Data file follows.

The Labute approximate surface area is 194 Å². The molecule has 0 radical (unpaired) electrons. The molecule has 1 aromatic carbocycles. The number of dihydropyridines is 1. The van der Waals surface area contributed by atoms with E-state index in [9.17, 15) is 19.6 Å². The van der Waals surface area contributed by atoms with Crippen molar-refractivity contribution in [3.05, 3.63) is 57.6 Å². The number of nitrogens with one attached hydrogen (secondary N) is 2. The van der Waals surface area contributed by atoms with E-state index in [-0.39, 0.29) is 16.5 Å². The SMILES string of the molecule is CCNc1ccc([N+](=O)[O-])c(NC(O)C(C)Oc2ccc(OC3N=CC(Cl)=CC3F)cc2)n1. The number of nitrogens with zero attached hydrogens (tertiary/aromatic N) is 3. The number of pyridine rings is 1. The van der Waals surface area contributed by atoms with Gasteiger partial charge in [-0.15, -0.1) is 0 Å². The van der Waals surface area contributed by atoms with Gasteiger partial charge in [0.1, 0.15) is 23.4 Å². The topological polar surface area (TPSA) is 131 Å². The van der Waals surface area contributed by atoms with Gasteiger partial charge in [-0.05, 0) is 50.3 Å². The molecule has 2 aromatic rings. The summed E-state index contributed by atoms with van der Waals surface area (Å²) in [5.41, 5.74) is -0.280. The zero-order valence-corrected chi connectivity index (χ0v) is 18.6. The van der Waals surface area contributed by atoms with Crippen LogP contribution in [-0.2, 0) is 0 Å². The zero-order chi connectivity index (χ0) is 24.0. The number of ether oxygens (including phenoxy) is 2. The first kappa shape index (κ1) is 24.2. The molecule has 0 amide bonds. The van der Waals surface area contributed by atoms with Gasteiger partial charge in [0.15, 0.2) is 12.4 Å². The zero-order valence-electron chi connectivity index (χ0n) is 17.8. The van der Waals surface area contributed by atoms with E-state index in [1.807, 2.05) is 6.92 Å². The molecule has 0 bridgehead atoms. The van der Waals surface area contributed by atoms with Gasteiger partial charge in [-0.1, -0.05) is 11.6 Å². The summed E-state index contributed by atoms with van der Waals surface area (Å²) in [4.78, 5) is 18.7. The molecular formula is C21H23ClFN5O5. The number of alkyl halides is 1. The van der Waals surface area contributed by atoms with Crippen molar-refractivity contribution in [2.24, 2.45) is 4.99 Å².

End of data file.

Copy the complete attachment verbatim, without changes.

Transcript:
The Labute approximate surface area is 194 Å². The molecule has 0 radical (unpaired) electrons. The molecule has 1 aromatic carbocycles. The number of dihydropyridines is 1. The van der Waals surface area contributed by atoms with E-state index in [9.17, 15) is 19.6 Å². The van der Waals surface area contributed by atoms with Crippen molar-refractivity contribution in [3.05, 3.63) is 57.6 Å². The number of nitrogens with one attached hydrogen (secondary N) is 2. The van der Waals surface area contributed by atoms with E-state index in [-0.39, 0.29) is 16.5 Å². The SMILES string of the molecule is CCNc1ccc([N+](=O)[O-])c(NC(O)C(C)Oc2ccc(OC3N=CC(Cl)=CC3F)cc2)n1. The number of nitrogens with zero attached hydrogens (tertiary/aromatic N) is 3. The number of pyridine rings is 1. The van der Waals surface area contributed by atoms with Gasteiger partial charge in [-0.15, -0.1) is 0 Å². The van der Waals surface area contributed by atoms with Gasteiger partial charge in [0.1, 0.15) is 23.4 Å². The topological polar surface area (TPSA) is 131 Å². The van der Waals surface area contributed by atoms with Gasteiger partial charge in [-0.05, 0) is 50.3 Å². The molecule has 2 aromatic rings. The summed E-state index contributed by atoms with van der Waals surface area (Å²) in [5.41, 5.74) is -0.280. The zero-order valence-corrected chi connectivity index (χ0v) is 18.6. The van der Waals surface area contributed by atoms with Crippen LogP contribution in [-0.2, 0) is 0 Å². The zero-order chi connectivity index (χ0) is 24.0. The number of ether oxygens (including phenoxy) is 2. The first kappa shape index (κ1) is 24.2. The molecule has 0 amide bonds. The van der Waals surface area contributed by atoms with Gasteiger partial charge in [0.15, 0.2) is 12.4 Å². The zero-order valence-electron chi connectivity index (χ0n) is 17.8. The van der Waals surface area contributed by atoms with E-state index in [1.807, 2.05) is 6.92 Å². The molecule has 0 bridgehead atoms. The van der Waals surface area contributed by atoms with Gasteiger partial charge in [-0.1, -0.05) is 11.6 Å². The summed E-state index contributed by atoms with van der Waals surface area (Å²) in [4.78, 5) is 18.7. The molecular formula is C21H23ClFN5O5. The number of alkyl halides is 1. The van der Waals surface area contributed by atoms with Crippen molar-refractivity contribution in [2.24, 2.45) is 4.99 Å².